When I first started at Ralph Lauren in 2015, sales were mediocre for Lauren. The UK wasn’t doing as well as Germany or France and no one really knew why. Margins were eroding, profitability was down and excess inventory was piling up. These things were not good for business and I had to get to the bottom of what was going on in the stores.
Peter Jones at Sloane Square was on my way to the Mayfair office so I was there weekly. No excuses not to visit! Moreover, staring at an Excel spreadsheet or an EDI spit out of sales and returns doesn’t provide the valuable context that I needed to obtain in person.
Just showing up on the floor without a plan wasn’t useful. Rather, I used my visits to validate buying decisions, get real-time feedback from the customer if they liked a product, or get immediate information if a customer made a return. For example, I learned that the elbow sleeve length was something the customer loved. If the sleeve was an inch too short, they wouldn’t buy it.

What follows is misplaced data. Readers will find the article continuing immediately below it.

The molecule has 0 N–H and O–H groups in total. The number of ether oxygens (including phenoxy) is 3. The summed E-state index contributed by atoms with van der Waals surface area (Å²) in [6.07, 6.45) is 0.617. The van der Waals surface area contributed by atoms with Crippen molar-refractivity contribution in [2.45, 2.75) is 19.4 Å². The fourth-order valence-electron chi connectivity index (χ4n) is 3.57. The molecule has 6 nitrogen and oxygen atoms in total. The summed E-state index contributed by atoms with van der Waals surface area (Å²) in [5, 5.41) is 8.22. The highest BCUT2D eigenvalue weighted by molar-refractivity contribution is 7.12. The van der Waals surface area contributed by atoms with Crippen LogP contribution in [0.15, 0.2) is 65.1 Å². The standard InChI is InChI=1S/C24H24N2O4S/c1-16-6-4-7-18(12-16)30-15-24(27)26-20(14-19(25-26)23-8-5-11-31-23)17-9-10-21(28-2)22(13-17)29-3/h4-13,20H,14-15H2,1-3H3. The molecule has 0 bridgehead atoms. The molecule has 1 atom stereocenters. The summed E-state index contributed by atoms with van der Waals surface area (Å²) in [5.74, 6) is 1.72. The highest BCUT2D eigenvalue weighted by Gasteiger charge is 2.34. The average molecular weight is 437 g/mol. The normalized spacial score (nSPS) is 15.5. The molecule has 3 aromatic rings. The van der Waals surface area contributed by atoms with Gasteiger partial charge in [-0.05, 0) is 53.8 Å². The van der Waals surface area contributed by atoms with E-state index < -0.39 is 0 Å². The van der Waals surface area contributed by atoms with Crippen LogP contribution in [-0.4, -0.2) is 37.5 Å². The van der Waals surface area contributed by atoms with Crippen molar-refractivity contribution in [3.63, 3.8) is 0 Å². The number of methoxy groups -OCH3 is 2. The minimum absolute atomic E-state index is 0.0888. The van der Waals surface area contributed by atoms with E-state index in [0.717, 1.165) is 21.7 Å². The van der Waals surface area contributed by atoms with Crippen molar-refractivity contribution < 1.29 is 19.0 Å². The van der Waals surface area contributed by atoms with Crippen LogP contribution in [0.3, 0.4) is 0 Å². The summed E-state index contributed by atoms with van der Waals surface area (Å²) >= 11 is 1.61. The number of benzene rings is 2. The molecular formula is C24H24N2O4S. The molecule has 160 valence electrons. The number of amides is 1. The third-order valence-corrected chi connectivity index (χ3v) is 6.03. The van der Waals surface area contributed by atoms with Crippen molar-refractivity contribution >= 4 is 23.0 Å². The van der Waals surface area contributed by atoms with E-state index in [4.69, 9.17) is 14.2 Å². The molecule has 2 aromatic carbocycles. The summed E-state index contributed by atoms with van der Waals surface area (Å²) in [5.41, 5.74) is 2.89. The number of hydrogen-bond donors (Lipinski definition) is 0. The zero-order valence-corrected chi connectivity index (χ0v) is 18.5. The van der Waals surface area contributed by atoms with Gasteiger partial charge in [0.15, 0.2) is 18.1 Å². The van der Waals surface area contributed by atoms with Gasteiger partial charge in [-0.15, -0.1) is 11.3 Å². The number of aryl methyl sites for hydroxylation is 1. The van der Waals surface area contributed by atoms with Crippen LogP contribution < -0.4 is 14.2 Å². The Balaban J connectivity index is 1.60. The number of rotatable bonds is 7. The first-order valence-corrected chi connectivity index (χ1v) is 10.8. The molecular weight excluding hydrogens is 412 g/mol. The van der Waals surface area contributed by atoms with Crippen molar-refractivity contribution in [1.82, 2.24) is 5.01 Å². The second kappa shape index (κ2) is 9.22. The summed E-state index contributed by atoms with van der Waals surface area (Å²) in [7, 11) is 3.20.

Brand ambassadors provided insights into what sold well and where more open-to-buy was needed. If they saw a silhouette selling really well at Calvin Klein, Hugo Boss, or Theory, we would quickly figure out why it was selling. Then, I ensured that global merchandising considered it for future seasons.
These insights were valuable as I was able to localize the assortment across various stores. I could be proactive and impact my future buys vs. being reactive with markdown activity. Further, my brand ambassadors and visual merchandising team knew what to look for in terms of customer feedback because they walked the floor with me. I involved them when I picked colors and prints as they were closest to the customer.
I knew my stores, my brand ambassadors, and my customers.
The result? My Peter Jones corner quickly became the best-selling corner in the UK for Lauren.